Our Baltic Trip 2016, Part 6 - Riga Posted on 17 Sep 21:53 , 0 comments
The next day was our only full day in Riga. The city was beautiful, but we longed to see more of the countryside. We intended to stroll around the old town, but as we often do, we assigned ourselves a mission, to give direction to our wanderings. One of my favorite ways to explore is to visit all the yarn stores we can manage. This gave us a zigzag route that provided a good sampling of the sights of the old town. We consulted the internet to build a list of places to visit, and in particular found this blog helpful: http://www.kikamoracrafts.com/blog/read_130013/yarn-shops-in-riga-list-of-my-favorites.html. It is written by a local knitter named Laura, who Mike later met when he visited the shop she worked in on our last day in Latvia. (He bought a nice skein of local yarn for me there!)
The old town of Riga is a mix of buildings of many ages, from the founding of the German city in the 13th century into the present day. There are a number of massive churches, expansive squares, old merchant houses, grand Art Nouveau mansions and hotels, and on and on. Most are now in good repair, and the city offers, at least on a summer’s day, a bright, welcoming aspect. It is popular with tourists, but unlike Tallinn, didn’t feel overwhelmed by them.
Two of the yarn shops we visited stood out. The first is the famous Hobbywool, already well known to fans of Latvian knitting. We fingered lots of Latvian made wool, and eyed their “Knit Like A Latvian” kits. The shop is in a little alley which is VERY “yarn bombed!” I especially liked their mascot, a carousel horse fully covered in a knitted skin.
Entrance to Hobbywool
The yarn-bombed horse at the Hobbywool door
The shop that really made my heart go a-flutter was called Dzijas, which just means “yarn” in Latvian. It lies a little out of the old town, down a crooked little staircase in a basement; very obscure and a little hard to find. Once there, though, we found a small room crammed floor to ceiling with yarn of all kinds of colors, much of it unlabeled, with an opaque organization. The proprietress, however, knew every skein she had, and where to find it. It is one of those shops with just a single, narrow path through all the merchandise, and barely room for more than a couple of customers at a time. I was in heaven…and though tempted, only bought a small amount of lovely mohair silk for a future lace shawl. The absolutely gorgeous fine pearl cotton from Russia with an amazing array of colors and very reasonable price was hard to leave behind. It would have been perfect for weaving, but, alas, cotton is very heavy and we didn’t have much leeway in terms of airport rules.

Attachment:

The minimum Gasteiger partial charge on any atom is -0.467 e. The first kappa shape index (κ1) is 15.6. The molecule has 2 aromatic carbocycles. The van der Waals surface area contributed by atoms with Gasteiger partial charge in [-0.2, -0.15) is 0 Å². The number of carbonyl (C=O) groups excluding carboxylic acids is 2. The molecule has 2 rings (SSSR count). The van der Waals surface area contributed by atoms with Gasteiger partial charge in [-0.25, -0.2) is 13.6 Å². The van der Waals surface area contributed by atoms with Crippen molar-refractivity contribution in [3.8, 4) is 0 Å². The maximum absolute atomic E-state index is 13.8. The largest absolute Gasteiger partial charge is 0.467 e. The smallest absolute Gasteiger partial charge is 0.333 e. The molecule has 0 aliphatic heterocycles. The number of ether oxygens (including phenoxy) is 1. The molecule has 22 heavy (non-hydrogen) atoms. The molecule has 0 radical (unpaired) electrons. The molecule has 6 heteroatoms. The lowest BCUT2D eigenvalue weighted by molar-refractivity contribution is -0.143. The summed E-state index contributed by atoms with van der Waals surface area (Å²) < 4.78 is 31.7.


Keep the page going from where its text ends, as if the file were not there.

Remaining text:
After escaping from Dzijas without too much damage to the pocketbook, we crossed back over the old moat, and through the park that traces the old line of fortifications. We lingered in front of the beautiful Opera House, with its formal garden setting. Alas, nothing was playing there during our visit. We then climbed Bastion Hill for the view, and wandered back to our hotel for an afternoon break.
Riga Opera House
View of the Independence Monument from Bastion Hill
For dinner that night we went just a few doors up from our hotel to the 1221 Restaurant, considered one of the best in Riga. The name comes from the date of the building housing the restaurant, one of the oldest surviving in the old town. It was apparently built for the founder of the brotherhood of beaver hunters. We had a fine meal of modern interpretations of traditional Latvian cuisine, and watched with pity as the servers negotiated four flights of stairs to carry plates up to the rooftop terrace (we were on the second level). One has to be fit to work in this restaurant! Among the menu items that we sampled there were duck confit with black current-chocolate sauce with fresh currents and asparagus and a wonderful and quite unique pumpkin seed ice cream with chestnut orange sauce and balsamic cherries. This is the only place we’ve ever seen smoked beaver meat on the menu, although we didn’t choose to sample it.
After dinner, we took a stroll through another corner of old town, and came upon a building in the process of demolition. The façade was braced and left standing (which I would guess is required for historical preservation) while the interior was gutted. This was on a small street where, unlike most of the rest of the old town, the buildings were not so well maintained. We guessed they were all due to be modernized soon.
As we made our way back to our hotel, we could see that the neighborhood bars and restaurants were filling up with young people, most of them watching the EuroCup soccer match. The nightlife was coming alive, just like it might in Seattle’s oldest neighborhood, Pioneer Square, and countless other historic quarters in modern cities.